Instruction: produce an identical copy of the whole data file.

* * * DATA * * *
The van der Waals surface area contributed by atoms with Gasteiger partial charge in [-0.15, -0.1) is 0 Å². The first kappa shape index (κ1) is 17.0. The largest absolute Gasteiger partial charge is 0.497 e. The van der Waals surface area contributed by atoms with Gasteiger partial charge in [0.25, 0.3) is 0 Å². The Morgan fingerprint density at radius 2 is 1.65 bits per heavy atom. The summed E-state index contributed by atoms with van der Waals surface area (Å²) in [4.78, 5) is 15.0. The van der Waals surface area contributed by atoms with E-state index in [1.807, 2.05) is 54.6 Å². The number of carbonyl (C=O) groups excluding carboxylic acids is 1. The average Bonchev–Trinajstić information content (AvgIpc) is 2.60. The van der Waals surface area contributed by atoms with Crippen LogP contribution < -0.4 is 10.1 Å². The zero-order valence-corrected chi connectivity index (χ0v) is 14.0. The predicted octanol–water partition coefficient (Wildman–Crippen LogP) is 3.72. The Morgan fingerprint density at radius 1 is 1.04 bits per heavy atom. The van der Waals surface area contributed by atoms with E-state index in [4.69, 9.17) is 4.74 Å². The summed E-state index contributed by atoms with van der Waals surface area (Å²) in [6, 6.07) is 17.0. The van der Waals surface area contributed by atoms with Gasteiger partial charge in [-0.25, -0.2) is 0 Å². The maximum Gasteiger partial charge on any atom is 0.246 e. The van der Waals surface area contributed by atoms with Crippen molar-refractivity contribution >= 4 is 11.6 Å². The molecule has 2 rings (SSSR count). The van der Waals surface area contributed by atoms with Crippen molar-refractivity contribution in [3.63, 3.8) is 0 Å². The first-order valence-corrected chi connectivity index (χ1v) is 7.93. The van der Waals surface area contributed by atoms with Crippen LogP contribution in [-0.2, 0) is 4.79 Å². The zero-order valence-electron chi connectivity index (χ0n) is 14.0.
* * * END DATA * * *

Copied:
The van der Waals surface area contributed by atoms with Gasteiger partial charge in [-0.15, -0.1) is 0 Å². The first kappa shape index (κ1) is 17.0. The largest absolute Gasteiger partial charge is 0.497 e. The van der Waals surface area contributed by atoms with Gasteiger partial charge in [0.25, 0.3) is 0 Å². The Morgan fingerprint density at radius 2 is 1.65 bits per heavy atom. The summed E-state index contributed by atoms with van der Waals surface area (Å²) in [4.78, 5) is 15.0. The van der Waals surface area contributed by atoms with E-state index in [1.807, 2.05) is 54.6 Å². The number of carbonyl (C=O) groups excluding carboxylic acids is 1. The average Bonchev–Trinajstić information content (AvgIpc) is 2.60. The van der Waals surface area contributed by atoms with Crippen LogP contribution < -0.4 is 10.1 Å². The zero-order valence-corrected chi connectivity index (χ0v) is 14.0. The predicted octanol–water partition coefficient (Wildman–Crippen LogP) is 3.72. The Morgan fingerprint density at radius 1 is 1.04 bits per heavy atom. The van der Waals surface area contributed by atoms with E-state index in [4.69, 9.17) is 4.74 Å². The summed E-state index contributed by atoms with van der Waals surface area (Å²) in [6, 6.07) is 17.0. The van der Waals surface area contributed by atoms with Gasteiger partial charge in [-0.25, -0.2) is 0 Å². The maximum Gasteiger partial charge on any atom is 0.246 e. The van der Waals surface area contributed by atoms with Crippen molar-refractivity contribution >= 4 is 11.6 Å². The molecule has 2 rings (SSSR count). The van der Waals surface area contributed by atoms with Crippen molar-refractivity contribution in [3.63, 3.8) is 0 Å². The first-order valence-corrected chi connectivity index (χ1v) is 7.93. The van der Waals surface area contributed by atoms with Crippen LogP contribution in [-0.2, 0) is 4.79 Å². The zero-order valence-electron chi connectivity index (χ0n) is 14.0.